Sebastian Vettel, Ferrari, Spa-Francorchamps, 2015

Vettel’s tyre failure due to Ferrari strategy – Pirelli

2015 Belgian Grand Prix

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Sebastian Vettel, Ferrari, Spa-Francorchamps, 2015Pirelli motorsport director Paul Hembery says Sebastian Vettel’s tyre blow-out at the end of the Belgian Grand Prix was caused by high wear owing to his long stint on the rubber.

A furious Vettel said the failure, which cost him a potential podium finish, was “unacceptable”. However Hembery said the team had taken a risk by running on the tyre for so long.

“It was at the end of wear life,” Hembery told reporters after the race, “so when you do that, any tyre in the world when it gets to the end of its wear life you’re going to have a problem”.

Hembery said Pirelli were expecting most teams to run two or three stop strategies. “But [Ferrari] felt clearly that they could make it work on a one-stop.”

Vettel had done 28 laps on his set of medium tyres when the right-rear failed on the penultimate lap. “The wear life is indicated at around 40 laps but it’s an indication,” said Hembery.

“Race conditions can change that. Some factors involved in racing means sometimes that’s not a precise datum. Other teams were clearly taking a different direction.”

“If the race had been one lap less he’d have been on the podium and we’d say what a genius move,” he added, “so that’s tough.”

Hembery also denied that Vettel’s failure was similar to the one experienced by Rosberg on Friday. “Rosberg was an external cut,” he said. “This was pure wear.”

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Keith Collantine
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  • 146 comments on “Vettel’s tyre failure due to Ferrari strategy – Pirelli”

    1. If the tyres can last 40 laps why one-stop is not possible? I don’t understand that one.

      1. Because the conditions in the race. And you are driving at SPA, a track where the front tyres, particularly the front left, takes a lot of punishment. Another thing to note, is how much the driver is influencing on the tyre condition by his driving style. It does not mean that Pirelli say 40 laps, a tyre can last 40 laps doing normal race stints, that would be ridiculous here in SPA. In this case, the right rear got blown away, which I do find it weird since this is a clockwise circuit meaning that it should be the left rear that should take the wear and not the right rear.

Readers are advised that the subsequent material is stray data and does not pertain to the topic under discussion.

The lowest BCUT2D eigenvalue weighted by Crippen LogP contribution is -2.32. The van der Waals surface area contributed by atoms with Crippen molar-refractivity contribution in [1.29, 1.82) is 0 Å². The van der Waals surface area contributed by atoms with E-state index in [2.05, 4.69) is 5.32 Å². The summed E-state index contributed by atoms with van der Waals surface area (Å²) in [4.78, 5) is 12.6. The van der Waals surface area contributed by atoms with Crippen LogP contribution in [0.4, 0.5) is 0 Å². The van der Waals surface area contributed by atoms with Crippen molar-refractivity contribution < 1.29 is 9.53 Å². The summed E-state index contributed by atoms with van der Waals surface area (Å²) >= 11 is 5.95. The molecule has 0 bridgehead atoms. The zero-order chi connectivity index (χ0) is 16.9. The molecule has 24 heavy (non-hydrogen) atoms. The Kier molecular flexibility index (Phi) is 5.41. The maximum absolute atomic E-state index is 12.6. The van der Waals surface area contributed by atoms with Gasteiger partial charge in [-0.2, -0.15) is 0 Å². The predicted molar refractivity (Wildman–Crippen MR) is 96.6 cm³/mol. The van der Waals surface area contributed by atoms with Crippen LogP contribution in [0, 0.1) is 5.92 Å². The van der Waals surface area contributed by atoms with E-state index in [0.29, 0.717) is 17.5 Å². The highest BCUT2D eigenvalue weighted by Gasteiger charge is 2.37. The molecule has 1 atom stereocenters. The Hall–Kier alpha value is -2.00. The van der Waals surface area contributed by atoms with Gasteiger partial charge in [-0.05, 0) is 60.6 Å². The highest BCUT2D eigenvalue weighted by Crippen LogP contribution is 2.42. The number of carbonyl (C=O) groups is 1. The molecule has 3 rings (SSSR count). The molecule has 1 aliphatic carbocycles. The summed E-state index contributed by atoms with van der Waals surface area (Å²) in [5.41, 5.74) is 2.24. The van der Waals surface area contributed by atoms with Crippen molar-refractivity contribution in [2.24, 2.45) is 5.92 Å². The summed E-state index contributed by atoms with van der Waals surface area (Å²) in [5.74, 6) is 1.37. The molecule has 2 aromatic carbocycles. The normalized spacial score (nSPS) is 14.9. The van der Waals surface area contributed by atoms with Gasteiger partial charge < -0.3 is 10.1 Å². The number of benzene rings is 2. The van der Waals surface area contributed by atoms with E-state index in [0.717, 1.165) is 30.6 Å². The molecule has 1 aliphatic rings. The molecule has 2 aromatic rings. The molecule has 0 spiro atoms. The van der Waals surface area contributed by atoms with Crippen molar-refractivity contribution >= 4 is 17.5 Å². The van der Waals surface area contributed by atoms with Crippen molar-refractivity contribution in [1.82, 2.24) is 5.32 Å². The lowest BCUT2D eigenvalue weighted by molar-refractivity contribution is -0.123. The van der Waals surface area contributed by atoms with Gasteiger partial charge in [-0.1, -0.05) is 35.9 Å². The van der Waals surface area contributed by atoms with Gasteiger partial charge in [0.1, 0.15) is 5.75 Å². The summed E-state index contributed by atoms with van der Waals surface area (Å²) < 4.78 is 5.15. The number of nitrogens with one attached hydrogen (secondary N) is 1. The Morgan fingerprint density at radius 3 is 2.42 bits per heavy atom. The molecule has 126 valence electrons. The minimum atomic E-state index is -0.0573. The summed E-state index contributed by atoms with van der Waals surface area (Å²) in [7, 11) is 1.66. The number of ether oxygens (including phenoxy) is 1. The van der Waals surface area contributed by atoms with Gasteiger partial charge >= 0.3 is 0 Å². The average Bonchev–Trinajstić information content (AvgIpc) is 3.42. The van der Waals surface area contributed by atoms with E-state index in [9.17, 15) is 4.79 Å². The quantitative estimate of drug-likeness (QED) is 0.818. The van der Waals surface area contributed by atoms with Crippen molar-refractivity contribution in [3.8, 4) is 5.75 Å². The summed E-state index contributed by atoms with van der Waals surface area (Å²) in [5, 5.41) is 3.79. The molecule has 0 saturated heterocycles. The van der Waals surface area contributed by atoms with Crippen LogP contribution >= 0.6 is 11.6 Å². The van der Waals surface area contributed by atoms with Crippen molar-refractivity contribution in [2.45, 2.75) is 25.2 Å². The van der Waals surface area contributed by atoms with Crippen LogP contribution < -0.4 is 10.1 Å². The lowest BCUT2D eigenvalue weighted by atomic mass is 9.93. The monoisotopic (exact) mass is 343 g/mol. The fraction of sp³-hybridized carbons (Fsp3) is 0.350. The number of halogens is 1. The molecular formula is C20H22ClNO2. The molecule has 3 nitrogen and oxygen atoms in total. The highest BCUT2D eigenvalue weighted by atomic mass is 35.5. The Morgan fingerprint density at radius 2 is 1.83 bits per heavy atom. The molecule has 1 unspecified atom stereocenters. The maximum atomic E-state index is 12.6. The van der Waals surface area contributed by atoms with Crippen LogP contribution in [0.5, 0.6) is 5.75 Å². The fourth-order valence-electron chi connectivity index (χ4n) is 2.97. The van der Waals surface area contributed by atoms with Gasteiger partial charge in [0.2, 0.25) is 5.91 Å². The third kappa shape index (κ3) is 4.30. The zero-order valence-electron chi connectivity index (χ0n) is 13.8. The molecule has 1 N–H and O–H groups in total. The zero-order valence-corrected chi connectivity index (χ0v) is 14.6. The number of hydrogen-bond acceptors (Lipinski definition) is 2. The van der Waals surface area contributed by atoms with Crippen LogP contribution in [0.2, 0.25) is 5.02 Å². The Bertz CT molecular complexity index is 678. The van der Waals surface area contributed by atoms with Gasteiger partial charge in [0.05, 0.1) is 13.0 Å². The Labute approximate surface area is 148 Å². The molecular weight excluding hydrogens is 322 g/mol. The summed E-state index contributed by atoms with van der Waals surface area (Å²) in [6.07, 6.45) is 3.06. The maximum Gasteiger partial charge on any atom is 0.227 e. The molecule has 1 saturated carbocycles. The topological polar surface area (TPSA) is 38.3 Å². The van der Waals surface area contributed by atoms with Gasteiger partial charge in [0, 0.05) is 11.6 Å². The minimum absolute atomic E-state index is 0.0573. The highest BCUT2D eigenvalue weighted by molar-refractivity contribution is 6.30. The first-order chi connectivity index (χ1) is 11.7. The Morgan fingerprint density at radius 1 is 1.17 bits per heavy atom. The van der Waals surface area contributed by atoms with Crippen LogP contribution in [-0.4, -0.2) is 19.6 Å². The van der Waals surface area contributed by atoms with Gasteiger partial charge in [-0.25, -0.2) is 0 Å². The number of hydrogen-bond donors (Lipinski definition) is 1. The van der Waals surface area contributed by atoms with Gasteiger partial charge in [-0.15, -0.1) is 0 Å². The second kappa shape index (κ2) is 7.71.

1. @krichelle

          It does not mean that Pirelli say 40 laps, a tyre can last 40 laps doing normal race stints, that would be ridiculous here in SPA.

          Then why did Pirelli say 40 laps for this race? It’s not like Pirelli said that a 10 races ago for Australia. Expected tyre life is estimated for each race for this very reason :/

          1. That would be ridiculous even though I watched Hembrey’s interview with Ted on SKY, they will surely analyze why Sebastian’s tyre explode. And come to think of that, this is what is weird:
            In this case, the right rear got blown away, which I do find it weird since this is a clockwise circuit meaning that it should be the left rear that should take the wear and not the right rear.

            1. @krichelle I don’t see how the italicised part of that post is weird (on a clockwise track the lefts are more often the outside, stress-bearing tyres than the left, no?)

        2. @krichelle, EXACTLY!!!

          I don’t understand why people are struggling with the 40 laps. My car has a rating of 28 MPG. Does that mean I will always get that? Of course not! Who here thinks they are actually going to get their manufacturer published MPG ratings all the time?

          You have to drive very conservatively to get that. Same with tires and Vettel was pushing hard to maintain his podium spot when his tire failed. Total opposite of conservative.

          1. @sudd

            My car has a rating of 28 MPG. Does that mean I will always get that

            This comment clearly show that all of your posts regarding the blow up are just jokes

          2. @sudd Your car isn’t designed not to be driven conservatively. You car isn’t designed by the (supposedly) very best engineers on the field. You car is not a F1 car, what it does or stops doing is irrelevant.

          3. Pirelli need a lot of explanation on why they say the wear is 40 laps on Medium Tyres at SPA. 40 laps is just absurd to do. By how I was looking at the interview with Ted Kravitz, it did seem like Paul did not care about how he was answering, he looked fed up or like “come on guys.. seriously”

            1. @krichelle

              By how I was looking at the interview with Ted Kravitz, it did seem like Paul did not care about how he was answering, he looked fed up or like “come on guys.. seriously”

              It was like that in the BBC, too. I wonder if he just stopped caring.

          4. @sudd Let’s say an airplane fails to make it to its destination due to the higher-than-given-by-maker fuel consumption.

            Do you expect an argument like “Well, Car MPGs are wrong so why shouldn’t such problems exist in aviation?” to work?

            1. @davidnotcoulthard, you see I live in the real world. So I tend to use real world analogies that occur normally and are testable and repeatable.

              What I don’t do is conjure up far fetched fantasies to use as defense.

              But to answer your fantasy, YES! That is why we have fuel gauges and planes fly with reserve tanks. Are you familiar with something called “margin of error.”

              Lets say a car or plane is rated at X MPG. In what universe are air planes and cars filling up exactly to the X amount, not a drop more or less of fuel and then throwing fits when they fail to reach their suggested range to the T?

            2. @sudd In my world, I can’t tolerate 30% off margin of error….